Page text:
xml:space="preserve">
xml:space="preserve">
Advertisement

Outbreak poses real challenges for older adults | READER COMMENTARY

Sal Serio, Glen Burnie, loads a Meals on Wheels of Central Maryland van with some of the 5,000 meals he and other volunteers will deliver to clients in Baltimore City and seven counties in February. Serio is on his way to Howard County. Delivery of hot, cold and frozen meals to homebound seniors and people with disabilities is just one of the volunteer opportunities the nonprofit provides.
Sal Serio, Glen Burnie, loads a Meals on Wheels of Central Maryland van with some of the 5,000 meals he and other volunteers will deliver to clients in Baltimore City and seven counties in February. Serio is on his way to Howard County. Delivery of hot, cold and frozen meals to homebound seniors and people with disabilities is just one of the volunteer opportunities the nonprofit provides.(Kim Hairston/Baltimore Sun)

Thank you very much for your thoughtful article, “It’s not easy: For seniors in Baltimore, coronavirus social distancing comes with a side effect: loneliness” (March 26). I’m writing to you as acting chair of the Baltimore City Commission on Aging, a volunteer group which advocates and advises about services for older adults throughout our city, and with many directors of Baltimore non-profits serving older adults.

Phone, Skype and FaceTime are becoming the new normal, I’m afraid. The network of Baltimore non-profits supporting older adults in the community are working to check in with them across the city to make sure they have sufficient food, medication supplies and family and friends who are their ongoing contacts for them, especially in case of an emergency. Our calls are reaching out to offer a friendly and caring voice on an ongoing basis as needed. Though we can’t be together in person, we can be together through a virtual connection.

Advertisement

In addition, some senior centers and non-profits are holding conference calls with their members. These calls serve as a way to bring communities together, offer information, support, educational courses and some fun, including exercise classes. In partnership with United Way’s 211’s call center, the Division on Aging, Baltimore City Health Department is working hard to make Maryland Access Point (call them at 410-396-2273) as effective as possible in providing information and connectivity to critical services to individuals who may lack support and are isolated. MAP is working directly with Meals on Wheels to provide meal delivery for Baltimore’s most vulnerable population.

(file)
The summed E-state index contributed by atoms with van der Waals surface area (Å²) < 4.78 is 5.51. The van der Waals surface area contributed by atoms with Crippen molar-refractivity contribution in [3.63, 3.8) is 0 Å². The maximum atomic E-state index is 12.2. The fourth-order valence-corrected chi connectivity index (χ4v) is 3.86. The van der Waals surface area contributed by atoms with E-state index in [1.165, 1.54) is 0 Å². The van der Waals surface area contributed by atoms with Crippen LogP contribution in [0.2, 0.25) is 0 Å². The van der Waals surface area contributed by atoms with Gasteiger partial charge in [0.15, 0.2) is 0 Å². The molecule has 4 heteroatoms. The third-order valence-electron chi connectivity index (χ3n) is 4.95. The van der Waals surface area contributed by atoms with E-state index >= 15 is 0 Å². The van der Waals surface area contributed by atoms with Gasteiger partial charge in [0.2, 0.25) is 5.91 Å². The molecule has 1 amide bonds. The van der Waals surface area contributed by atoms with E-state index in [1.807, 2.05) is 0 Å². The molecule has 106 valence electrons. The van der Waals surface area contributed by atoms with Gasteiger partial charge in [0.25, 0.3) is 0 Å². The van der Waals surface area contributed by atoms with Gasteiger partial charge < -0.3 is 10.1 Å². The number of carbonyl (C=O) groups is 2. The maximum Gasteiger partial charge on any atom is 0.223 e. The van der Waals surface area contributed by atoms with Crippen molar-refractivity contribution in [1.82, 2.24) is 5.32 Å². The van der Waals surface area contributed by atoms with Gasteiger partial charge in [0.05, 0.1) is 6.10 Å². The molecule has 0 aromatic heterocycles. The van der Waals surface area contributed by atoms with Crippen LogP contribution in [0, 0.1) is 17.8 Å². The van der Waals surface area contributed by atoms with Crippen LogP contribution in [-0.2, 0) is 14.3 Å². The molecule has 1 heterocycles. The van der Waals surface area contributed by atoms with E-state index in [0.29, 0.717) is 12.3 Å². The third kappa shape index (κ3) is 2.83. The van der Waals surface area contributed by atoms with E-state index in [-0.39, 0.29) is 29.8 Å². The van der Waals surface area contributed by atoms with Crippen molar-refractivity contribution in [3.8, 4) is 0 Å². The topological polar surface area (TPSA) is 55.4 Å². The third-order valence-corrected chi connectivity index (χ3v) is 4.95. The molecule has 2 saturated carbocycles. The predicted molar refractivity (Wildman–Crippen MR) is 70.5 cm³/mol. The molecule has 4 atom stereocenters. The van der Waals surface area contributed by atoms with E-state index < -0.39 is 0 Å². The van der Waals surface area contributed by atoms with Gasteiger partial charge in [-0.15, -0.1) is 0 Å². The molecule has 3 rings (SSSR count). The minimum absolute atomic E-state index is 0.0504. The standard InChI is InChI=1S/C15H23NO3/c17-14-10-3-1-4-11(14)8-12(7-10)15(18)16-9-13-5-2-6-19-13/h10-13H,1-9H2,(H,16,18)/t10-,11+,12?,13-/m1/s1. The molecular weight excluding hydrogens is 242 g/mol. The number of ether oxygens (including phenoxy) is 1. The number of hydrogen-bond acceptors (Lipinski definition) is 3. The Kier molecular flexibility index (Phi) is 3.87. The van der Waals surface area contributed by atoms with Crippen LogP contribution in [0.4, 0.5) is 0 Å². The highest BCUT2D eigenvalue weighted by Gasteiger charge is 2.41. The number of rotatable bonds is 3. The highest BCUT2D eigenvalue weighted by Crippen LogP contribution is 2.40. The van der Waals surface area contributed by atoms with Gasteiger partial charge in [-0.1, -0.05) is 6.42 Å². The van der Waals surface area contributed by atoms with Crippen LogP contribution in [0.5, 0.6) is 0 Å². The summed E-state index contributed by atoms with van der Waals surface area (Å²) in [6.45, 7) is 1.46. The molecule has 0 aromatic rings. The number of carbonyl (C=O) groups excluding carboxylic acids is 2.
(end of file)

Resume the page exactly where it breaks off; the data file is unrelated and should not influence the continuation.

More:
As you may also know, there are neighborhood organizations throughout the city that are organizing volunteers to assist those who are not able to leave their homes for food, picking up medications, dog walking, etc. These volunteers should practice social or spatial distancing, particularly as they reach out to help older adults and persons with pre-existing conditions.

Advertisement

Again, thank you for recognizing how difficult this moment is, particularly for older adults and all individuals who have chronic illnesses which make them more vulnerable to the ravages of COVID-19.

Reba Cornman, MSW, Baltimore

The letter was also signed by Stephanie Archer-Smith, executive director, Meals on Wheels of Central Maryland, Inc.; Niki Barr, center director of Edward A. Myerberg Center; Nichole Battle, executive director, GEDCO; Lauren Averella, director of elder services, Civic Works; Laura Bristow, executive director, Action in Maturity; Tasha Cornish, executive director, St. Mary’s Outreach; Tiffany Nicolette, Comprehensive Housing Assistance, Inc.; Betsy D. Simon, Z-HAP CEO and found (Zeta Healthy Aging Partnership); and Aileen McShea Tinney, division director of senior services, Catholic Charities of Baltimore.

Add your voice: Respond to this piece or other Sun content by submitting your own letter.

Recommended on Baltimore Sun

Advertisement
Advertisement
Advertisement